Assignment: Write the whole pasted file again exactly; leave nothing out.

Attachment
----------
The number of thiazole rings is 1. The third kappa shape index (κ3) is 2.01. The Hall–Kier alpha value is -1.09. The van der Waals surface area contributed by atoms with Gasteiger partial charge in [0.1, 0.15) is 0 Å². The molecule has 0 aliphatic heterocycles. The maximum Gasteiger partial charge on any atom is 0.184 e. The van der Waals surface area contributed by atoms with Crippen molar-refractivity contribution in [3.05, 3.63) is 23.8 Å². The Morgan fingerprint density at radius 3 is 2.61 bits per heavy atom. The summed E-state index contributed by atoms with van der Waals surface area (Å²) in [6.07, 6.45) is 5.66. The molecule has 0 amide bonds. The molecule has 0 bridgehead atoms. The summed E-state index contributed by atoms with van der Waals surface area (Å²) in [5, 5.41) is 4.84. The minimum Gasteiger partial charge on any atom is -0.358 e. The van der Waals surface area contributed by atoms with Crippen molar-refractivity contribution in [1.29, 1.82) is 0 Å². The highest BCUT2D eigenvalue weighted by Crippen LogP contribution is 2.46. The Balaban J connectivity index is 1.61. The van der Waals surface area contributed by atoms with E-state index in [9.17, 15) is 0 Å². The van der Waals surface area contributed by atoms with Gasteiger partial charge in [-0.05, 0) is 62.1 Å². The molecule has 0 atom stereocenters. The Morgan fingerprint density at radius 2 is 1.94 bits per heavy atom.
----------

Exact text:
The number of thiazole rings is 1. The third kappa shape index (κ3) is 2.01. The Hall–Kier alpha value is -1.09. The van der Waals surface area contributed by atoms with Gasteiger partial charge in [0.1, 0.15) is 0 Å². The molecule has 0 aliphatic heterocycles. The maximum Gasteiger partial charge on any atom is 0.184 e. The van der Waals surface area contributed by atoms with Crippen molar-refractivity contribution in [3.05, 3.63) is 23.8 Å². The Morgan fingerprint density at radius 3 is 2.61 bits per heavy atom. The summed E-state index contributed by atoms with van der Waals surface area (Å²) in [6.07, 6.45) is 5.66. The molecule has 0 amide bonds. The molecule has 0 bridgehead atoms. The summed E-state index contributed by atoms with van der Waals surface area (Å²) in [5, 5.41) is 4.84. The minimum Gasteiger partial charge on any atom is -0.358 e. The van der Waals surface area contributed by atoms with Crippen molar-refractivity contribution in [1.29, 1.82) is 0 Å². The highest BCUT2D eigenvalue weighted by Crippen LogP contribution is 2.46. The Balaban J connectivity index is 1.61. The van der Waals surface area contributed by atoms with E-state index in [9.17, 15) is 0 Å². The van der Waals surface area contributed by atoms with Gasteiger partial charge in [-0.05, 0) is 62.1 Å². The molecule has 0 atom stereocenters. The Morgan fingerprint density at radius 2 is 1.94 bits per heavy atom.